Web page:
It’s been a bad few weeks for users of both Ashley Madison and Mumsnet, after both sites fell victim to cyber crime.
The saga at Ashley Madison has been rumbling on for a couple of months now. The hackers who stole sensitive customer information from the site have now dumped 9.7GB of consumer details onto the dark web, releasing the names and pseudonyms of some 37 million users worldwide.
A group called Impact Team has taken responsibility for the attack, claiming it did so because it was unhappy about the way the site is run.
In the case of Mumsnet, one person – possibly a disgruntled father – created a website on which they posted the passwords of 3,000 Mumsnet users and staff. This caused the online forum to crash and forced every one of its 7.7 million members to change their passwords. As a result, some members are reported to have closed their accounts for fear of a similar attack in the future.
How each organisation now handles the issue is critical to them winning the support and understanding of their existing and, crucially, potential future customers. Both organisations have suddenly been thrust into the media spotlight and are trying to handle their crises as best they can. Each company has gone for an entirely different approach, putting out starkly different statements.
Ashley Madison – it’s not our affair
Ashley Madison has said the breach “is not an act of hacktivism, it is an act of criminality. It is an illegal action against the individual members of AshleyMadison.com, as well as any free-thinking people who choose to engage in fully lawful online activities”.
It lays the blame squarely at the door of the hackers, and takes no responsibility for the breach. Ashley Madison is not ‘owning’ the problem; it is positioning itself and its customers as victims of an unexpected attack.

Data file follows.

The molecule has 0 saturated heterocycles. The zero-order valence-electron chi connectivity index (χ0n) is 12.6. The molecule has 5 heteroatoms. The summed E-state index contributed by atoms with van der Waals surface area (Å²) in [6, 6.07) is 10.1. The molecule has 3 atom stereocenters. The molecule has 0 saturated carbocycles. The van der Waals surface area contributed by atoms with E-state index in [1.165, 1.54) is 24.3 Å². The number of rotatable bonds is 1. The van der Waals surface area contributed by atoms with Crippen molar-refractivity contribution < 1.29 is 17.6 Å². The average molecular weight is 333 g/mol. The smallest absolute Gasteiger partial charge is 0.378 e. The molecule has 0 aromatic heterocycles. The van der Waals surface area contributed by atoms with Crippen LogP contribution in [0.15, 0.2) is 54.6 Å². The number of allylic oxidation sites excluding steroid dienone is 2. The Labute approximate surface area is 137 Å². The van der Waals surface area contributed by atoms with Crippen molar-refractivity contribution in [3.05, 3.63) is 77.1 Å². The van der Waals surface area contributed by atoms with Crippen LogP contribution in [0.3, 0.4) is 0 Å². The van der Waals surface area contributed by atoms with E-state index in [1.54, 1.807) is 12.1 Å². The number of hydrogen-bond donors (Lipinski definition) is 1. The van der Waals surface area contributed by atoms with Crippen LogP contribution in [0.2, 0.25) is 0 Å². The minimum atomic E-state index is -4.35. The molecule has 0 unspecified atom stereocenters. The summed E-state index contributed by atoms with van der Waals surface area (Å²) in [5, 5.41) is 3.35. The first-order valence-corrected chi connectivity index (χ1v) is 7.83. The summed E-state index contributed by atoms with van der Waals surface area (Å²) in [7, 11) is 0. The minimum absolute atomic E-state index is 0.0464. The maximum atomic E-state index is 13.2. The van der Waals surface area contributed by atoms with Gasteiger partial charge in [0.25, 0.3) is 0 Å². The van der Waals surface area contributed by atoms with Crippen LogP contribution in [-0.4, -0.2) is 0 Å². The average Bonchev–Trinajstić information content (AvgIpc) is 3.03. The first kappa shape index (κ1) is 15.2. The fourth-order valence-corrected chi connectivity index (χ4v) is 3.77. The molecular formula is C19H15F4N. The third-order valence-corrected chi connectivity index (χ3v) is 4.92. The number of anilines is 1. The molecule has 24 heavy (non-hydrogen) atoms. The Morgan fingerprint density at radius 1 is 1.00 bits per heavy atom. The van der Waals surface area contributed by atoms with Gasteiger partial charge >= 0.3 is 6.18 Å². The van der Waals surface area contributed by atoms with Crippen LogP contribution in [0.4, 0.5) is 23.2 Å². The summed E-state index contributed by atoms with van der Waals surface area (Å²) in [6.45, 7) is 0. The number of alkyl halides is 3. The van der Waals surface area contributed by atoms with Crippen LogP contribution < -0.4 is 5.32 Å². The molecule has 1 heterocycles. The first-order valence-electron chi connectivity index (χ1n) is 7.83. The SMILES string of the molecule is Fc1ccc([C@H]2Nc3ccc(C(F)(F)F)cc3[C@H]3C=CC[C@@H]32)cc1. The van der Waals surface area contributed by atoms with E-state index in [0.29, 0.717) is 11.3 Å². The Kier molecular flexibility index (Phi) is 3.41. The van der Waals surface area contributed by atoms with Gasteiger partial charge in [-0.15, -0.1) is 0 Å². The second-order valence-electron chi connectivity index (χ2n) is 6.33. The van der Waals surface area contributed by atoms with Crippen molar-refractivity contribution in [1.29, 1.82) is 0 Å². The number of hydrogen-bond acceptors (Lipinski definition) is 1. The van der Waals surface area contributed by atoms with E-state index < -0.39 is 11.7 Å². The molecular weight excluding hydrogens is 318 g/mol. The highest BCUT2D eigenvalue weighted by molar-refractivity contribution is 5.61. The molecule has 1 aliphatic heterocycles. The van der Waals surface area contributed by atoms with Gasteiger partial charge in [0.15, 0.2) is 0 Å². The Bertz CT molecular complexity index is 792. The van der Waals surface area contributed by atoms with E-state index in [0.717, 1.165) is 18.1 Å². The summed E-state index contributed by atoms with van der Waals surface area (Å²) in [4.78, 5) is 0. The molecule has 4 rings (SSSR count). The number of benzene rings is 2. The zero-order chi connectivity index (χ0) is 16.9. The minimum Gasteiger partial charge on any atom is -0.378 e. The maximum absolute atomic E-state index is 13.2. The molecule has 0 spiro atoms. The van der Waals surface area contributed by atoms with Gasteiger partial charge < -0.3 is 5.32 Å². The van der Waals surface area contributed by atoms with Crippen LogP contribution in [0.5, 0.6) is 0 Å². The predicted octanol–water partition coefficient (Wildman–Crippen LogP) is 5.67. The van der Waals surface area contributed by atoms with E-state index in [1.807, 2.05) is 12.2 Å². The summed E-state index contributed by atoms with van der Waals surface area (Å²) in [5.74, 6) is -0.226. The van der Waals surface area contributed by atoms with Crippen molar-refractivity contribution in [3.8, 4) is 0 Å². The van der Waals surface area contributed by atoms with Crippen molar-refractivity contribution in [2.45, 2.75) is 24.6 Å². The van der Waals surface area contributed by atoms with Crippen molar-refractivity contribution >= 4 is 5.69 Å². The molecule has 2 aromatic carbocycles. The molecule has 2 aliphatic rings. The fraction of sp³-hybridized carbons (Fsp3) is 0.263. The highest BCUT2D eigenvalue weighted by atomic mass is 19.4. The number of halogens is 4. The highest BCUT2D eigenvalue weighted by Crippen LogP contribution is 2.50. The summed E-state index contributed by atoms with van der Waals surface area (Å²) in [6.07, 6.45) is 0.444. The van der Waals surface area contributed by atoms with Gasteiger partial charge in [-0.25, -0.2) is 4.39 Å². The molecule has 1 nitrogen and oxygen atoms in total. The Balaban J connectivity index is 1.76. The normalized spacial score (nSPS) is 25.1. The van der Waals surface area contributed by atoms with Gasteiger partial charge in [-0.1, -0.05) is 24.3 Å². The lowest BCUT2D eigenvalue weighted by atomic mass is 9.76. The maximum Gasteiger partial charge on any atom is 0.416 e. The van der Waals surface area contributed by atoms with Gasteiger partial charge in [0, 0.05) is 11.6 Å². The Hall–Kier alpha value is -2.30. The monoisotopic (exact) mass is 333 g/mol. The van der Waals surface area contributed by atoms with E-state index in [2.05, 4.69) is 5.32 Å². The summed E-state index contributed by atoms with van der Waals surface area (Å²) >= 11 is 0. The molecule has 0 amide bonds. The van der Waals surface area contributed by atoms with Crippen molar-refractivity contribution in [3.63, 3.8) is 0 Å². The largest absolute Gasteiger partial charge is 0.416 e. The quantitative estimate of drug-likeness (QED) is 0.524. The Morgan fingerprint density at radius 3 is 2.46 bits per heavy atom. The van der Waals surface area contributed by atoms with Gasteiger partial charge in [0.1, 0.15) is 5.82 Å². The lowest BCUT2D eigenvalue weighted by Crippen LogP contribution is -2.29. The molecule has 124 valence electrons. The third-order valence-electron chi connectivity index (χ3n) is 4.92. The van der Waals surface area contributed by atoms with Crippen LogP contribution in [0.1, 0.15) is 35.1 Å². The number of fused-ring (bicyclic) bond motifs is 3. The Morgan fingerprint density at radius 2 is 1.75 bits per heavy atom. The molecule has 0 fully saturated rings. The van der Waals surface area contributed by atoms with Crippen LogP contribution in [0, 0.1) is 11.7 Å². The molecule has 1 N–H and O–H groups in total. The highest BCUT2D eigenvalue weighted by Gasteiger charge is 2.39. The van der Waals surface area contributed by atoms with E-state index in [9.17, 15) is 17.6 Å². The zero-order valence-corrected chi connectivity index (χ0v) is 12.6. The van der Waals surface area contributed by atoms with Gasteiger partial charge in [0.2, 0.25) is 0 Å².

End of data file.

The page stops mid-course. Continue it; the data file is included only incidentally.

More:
Mumsnet takes the flak
By contrast, Mumsnet has taken the flak. “We’re really sorry for the alarm and inconvenience this might cause, and we realise you’re likely to have further questions about what’s been happening,” the company said, releasing an FAQ document to help members find the answers to the most common questions they may have, and inviting anyone with concerns to contact Mumsnet directly.
In reality, all membership organisations are potential targets to hackers because of the information they hold. But with certain businesses, the risk is far greater. If a firm’s core proposition to the market includes the perceived sensitivity of its data – as is the case with Ashley Madison – then the potential for long-term damage to the business is substantial.
Own the problem and take responsibility
Any organisation that has been targeted by hackers must ‘own’ the issue and take responsibility for the breach, even if it must do so through gritted teeth. This is the only way to restore some faith in its integrity and trustworthiness. A clear statement detailing what steps will be taken to avoid future breaches is vital.
Taking responsibility implies that an organisation is in a position, and has the intent, to ensure that it doesn’t happen again. Laying the blame at an external party’s door is essentially telling the general public that the issue is out of the company’s hands. This is a sure-fire way to lose existing members and put potential future customers off engaging with your brand.
Passing the buck keeps you in the headlines
The media also see through attempts to pass the buck – and they don’t like it. In fact, a story is more likely to run and run in these cases, as journalists try to get to the bottom of the issue. Increased longevity of coverage is even more damaging to a brand and its future business – just ask Tesco.
The best approach is one of honesty, and of a proactive determination to avoid the issue being repeated. Both organisations must now own the issue, apologise and promise to put things right.
Not only is this more likely to kill the story quickly, it could even be a springboard for growth. Shifting the focus from an organisation’s security failings to the positive action it is taking sets it apart from others in a similar position.
Emily Dent is PR director at crisis communications agency Rampart PR
This was first published in August 2015